The only real technical issue we experienced was with the free audio-fingerprinting service that was used, which failed to match as many songs as we expected. However, there are other paid audio-fingerprinting services available that promise more success, so this issue could be resolved without too much of a headache.

When it was all said and done, we had a working proof-of-concept that took around eight hours to complete. I’m once again surprised by how quickly an Enyo app can come together. So, what are you doing with your day?

 

Topics  DevRel Team, Events

April Code Releases for Open webOS

4 BY Roy Sutton

As April draws to a close we are pleased to share more code for Open webOS. This month’s scheduled release includes support for Node.js as well as updates to Enyo and Ares.

In addition, we are pleased to announce early delivery of the System Manager Bus (which was originally scheduled for July) and a release of three policy components based on our Platform Portability Layer. We’re happy to be ahead of schedule in getting this component of the Open webOS platform into your hands.

Node.js is a JavaScript platform for deploying event-driven applications. It also forms the backbone for writing services in Open webOS. The code available from this release includes the bindings necessary to access the System Manager Bus.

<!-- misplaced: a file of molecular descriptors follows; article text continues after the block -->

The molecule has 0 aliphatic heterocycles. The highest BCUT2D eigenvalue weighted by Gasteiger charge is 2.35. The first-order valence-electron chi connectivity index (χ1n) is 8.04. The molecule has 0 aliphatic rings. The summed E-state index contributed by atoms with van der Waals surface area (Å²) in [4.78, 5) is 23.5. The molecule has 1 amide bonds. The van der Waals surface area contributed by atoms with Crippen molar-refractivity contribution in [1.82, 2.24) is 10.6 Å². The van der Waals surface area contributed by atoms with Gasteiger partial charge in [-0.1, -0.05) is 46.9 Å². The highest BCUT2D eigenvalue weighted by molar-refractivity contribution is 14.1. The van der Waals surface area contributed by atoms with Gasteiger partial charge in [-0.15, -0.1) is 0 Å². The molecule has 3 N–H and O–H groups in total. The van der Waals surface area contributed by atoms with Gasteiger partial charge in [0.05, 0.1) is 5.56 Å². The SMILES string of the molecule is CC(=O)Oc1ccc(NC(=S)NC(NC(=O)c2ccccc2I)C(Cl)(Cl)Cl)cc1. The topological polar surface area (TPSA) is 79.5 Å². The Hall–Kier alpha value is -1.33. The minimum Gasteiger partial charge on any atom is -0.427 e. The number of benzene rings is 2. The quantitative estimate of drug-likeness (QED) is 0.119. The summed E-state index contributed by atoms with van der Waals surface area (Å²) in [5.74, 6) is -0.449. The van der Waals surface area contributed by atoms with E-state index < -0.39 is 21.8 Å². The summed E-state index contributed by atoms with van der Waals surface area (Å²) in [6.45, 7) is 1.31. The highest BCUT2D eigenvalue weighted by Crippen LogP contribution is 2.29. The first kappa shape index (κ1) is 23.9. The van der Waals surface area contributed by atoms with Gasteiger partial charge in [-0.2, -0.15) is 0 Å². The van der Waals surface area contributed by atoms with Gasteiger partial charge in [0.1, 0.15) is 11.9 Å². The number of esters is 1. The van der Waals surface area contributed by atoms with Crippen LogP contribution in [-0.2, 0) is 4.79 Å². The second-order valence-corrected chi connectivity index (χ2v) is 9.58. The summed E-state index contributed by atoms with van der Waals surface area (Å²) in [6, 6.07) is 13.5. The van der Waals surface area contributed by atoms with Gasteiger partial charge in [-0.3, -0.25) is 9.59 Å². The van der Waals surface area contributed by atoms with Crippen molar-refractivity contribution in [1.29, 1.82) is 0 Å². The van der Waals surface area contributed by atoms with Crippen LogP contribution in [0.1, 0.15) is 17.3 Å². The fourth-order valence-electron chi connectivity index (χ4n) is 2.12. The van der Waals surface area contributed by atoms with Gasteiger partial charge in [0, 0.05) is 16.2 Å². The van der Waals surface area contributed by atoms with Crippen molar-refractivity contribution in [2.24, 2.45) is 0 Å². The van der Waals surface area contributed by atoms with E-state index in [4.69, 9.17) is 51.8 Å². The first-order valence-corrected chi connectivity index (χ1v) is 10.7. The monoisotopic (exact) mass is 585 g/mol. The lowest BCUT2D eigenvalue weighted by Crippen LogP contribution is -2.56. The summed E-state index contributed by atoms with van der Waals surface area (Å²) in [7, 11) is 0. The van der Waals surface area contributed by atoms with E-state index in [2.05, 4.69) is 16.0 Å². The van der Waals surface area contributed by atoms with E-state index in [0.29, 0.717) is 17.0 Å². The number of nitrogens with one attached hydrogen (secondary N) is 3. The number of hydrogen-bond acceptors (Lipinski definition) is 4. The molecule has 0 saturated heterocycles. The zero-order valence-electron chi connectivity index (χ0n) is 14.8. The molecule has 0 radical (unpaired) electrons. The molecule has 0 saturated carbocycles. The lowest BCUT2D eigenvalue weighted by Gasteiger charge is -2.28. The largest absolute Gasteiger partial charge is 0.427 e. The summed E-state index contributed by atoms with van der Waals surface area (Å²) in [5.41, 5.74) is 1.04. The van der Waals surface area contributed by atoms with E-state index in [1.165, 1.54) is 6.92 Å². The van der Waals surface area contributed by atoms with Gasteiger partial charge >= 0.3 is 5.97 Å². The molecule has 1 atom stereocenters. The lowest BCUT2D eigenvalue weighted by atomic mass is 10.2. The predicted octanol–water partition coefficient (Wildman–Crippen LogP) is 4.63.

The System Manager Bus, also known as Luna-service2, implements the Inter-Process Communications (IPC) mechanism used by Open webOS. Included with the release are utilities for monitoring and debugging. More information is available here. We were pleased to have this piece ready ahead of schedule so we’re making it available to the community.

The three system policy components included in this release are Powerd, Sleepd, and Storaged. Each is implemented using our Platform Portability Layer and demonstrates how to interface to system devices. More information is available on the Systems Policy Components page.

The Enyo team has been hard at work. This latest release of Enyo includes a number of new features including the new List widget. Also, the Ares 2 repo is now public. Head over to enyojs.com for more on both Enyo and Ares.

Finally, as with other Open webOS components, you can find all the source online and detailed information at the project Web site. Keep the feedback, pull requests, comments, and ideas coming. Open webOS is already a better platform from the contributions the community has made!

Developer Center Updates

2 BY Roy Sutton

A few astute developers may have noticed a couple of new features in the My Apps section of the Developer Center Web site. This last weekend we rolled out some changes to make it easier for developers to monitor their apps and generate promo codes.

The first change allows developers to see app reviews for their apps within the Developer Center. Developers can view the reviews by version, date, or rating. With this new feature developers will be better able to monitor user sentiment and quickly determine if updates are producing the desired effect.